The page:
To begin with it should be noted that all the current hubbub regarding the new FDA Sunscreen guidelines are only proposed regulations that are scheduled to go into place in thesummer of 2012. Final regulations are still in the making.
The FDA's new regulations are being developed to help the consumers better understand what they are getting when they buy a bottle of sunscreen. The sunscreen manufacturers have been overstating claims of the effectiveness of their product. Let’s take those claims one by one:
Claim #1: High SPF, such as an SPF of 100 for example, provides a lot more sun protective than say SPF 30. Wrong! It certainly captures the consumers eye but, let us face it, high SPF ratings are just a marketing ploy. The difference between an SPF of 100 (99% UV block) and that of SPF 30 (98% UV Block) is only 1%. The FDA proposes to limit sunscreen manufacturers to an SPF of 50… using 50 SPF verses 30 SPF as the maximum rating would seem to be a compromise by the FDA for the manufacturers benefit since the difference in sun protection is negligible.
In the past, SPF has only been a measure of UVB (also called the sunburn ray) radiation and did not take into account UVA protection. Sunscreens will now have to pass FDA's broad spectrum test procedure, which measures a product's UVA protection relative to its UVB protection. It was not clear to us how they plan to test and rate the UVA penetration but, if the sunscreen does pass, the manufacture will be able to use a Broad Spectrum SPF rating indicating the amount or magnitude of overall protection.
Claim #2: Using sunscreen prevents skin cancer and premature aging caused by sun damage? It is interesting to note that scientist are considering the fact that geographical areas using more sunscreen have shown an increased incidence of skin cancer.
FDA Proposed wording for manufacturers: Only Broad Spectrum sunscreens (sunscreens that protect against UVA and UVB radiation) with an SPF value of 15 or higher can claim to reduce the risk of skin cancer and early skin aging if used as directed with other sun protective measures. Non-Broad Spectrum sunscreens and Broad Spectrum sunscreens with an SPF value between 2 and 14 can only claim to help prevent sunburn.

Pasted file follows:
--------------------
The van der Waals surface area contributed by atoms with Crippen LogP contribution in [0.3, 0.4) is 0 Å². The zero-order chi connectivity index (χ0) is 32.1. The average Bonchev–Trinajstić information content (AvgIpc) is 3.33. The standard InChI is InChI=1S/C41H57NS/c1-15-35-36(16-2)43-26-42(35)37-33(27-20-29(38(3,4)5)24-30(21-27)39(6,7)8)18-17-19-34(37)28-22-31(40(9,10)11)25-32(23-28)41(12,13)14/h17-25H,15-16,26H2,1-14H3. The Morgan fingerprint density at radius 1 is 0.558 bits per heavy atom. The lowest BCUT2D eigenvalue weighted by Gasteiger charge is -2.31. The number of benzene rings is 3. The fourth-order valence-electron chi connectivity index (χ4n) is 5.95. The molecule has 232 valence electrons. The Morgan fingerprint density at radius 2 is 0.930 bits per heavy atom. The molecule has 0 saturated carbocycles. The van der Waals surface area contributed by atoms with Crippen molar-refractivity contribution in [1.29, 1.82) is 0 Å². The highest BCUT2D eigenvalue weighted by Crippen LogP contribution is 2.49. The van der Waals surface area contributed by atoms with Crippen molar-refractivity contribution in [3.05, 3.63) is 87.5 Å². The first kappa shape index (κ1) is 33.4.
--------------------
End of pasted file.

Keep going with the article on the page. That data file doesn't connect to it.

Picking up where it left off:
That said, sunscreen, no matter how high the SPF or how broad the spectrum, will allow damaging UV radiation to harm the skin if you stay out for a prolonged period of time. The amount of time varies with an individual's skin type, latitude, altitude, etc., but the bottom-line is, if you plan to be out for hours you are going to get damage! Sunscreen is an important tool for sun safety but is one of the last precautions to depend on. Clothing, sun hat, sungloves, etc. provide far safer and more sun protection than sunscreen.
Claim #3: "Waterproof”, "sweatproof" or "sunblock" claims. Manufacturers cannot label their sunscreens as "waterproof" or "sweatproof," or identify their products as "sunblocks," because these claims overstate their effectiveness. Sunscreens can also not claim to provide sun protection for more than 2 hours without reapplication, or to provide protection immediately after application (for example-- "instant protection") without submitting data to support these claims and obtaining FDA approval.
Water resistance claims on the front label must indicate whether the sunscreen remains effective for 40 minutes or 80 minutes.
The new regulations also include "Drug Facts" information on the back and/or side of the sunscreen container listing warnings and other important information for the consumer.
After 30 years in the making we are very happy to see a glimmer of something coming through the FDA to protect the consumer. Our concerns lie in the questionable FDA rating of UVA radiation and the pervasive opinion of the public to view sunscreen as their primary means of sun protection. If the FDA’s UVA rating system is not strict enough we will get what we have gotten in the past and that is an inaccurate measurement of a sunscreens ability to protect the skin. And, if people do not use sensible sun protective measures, such as being in the shade, wear sun protective clothing and hats, and rely on sunscreen only, they will not have done the most to keep their skin healthy, and may possible pay the price in later years.
FDA’s webpage regarding the new regulations
This material is provided for information only.
It is not a substitute for your doctor or health care provider.
If you have any health questions or concerns you should see your
doctor or health care provider.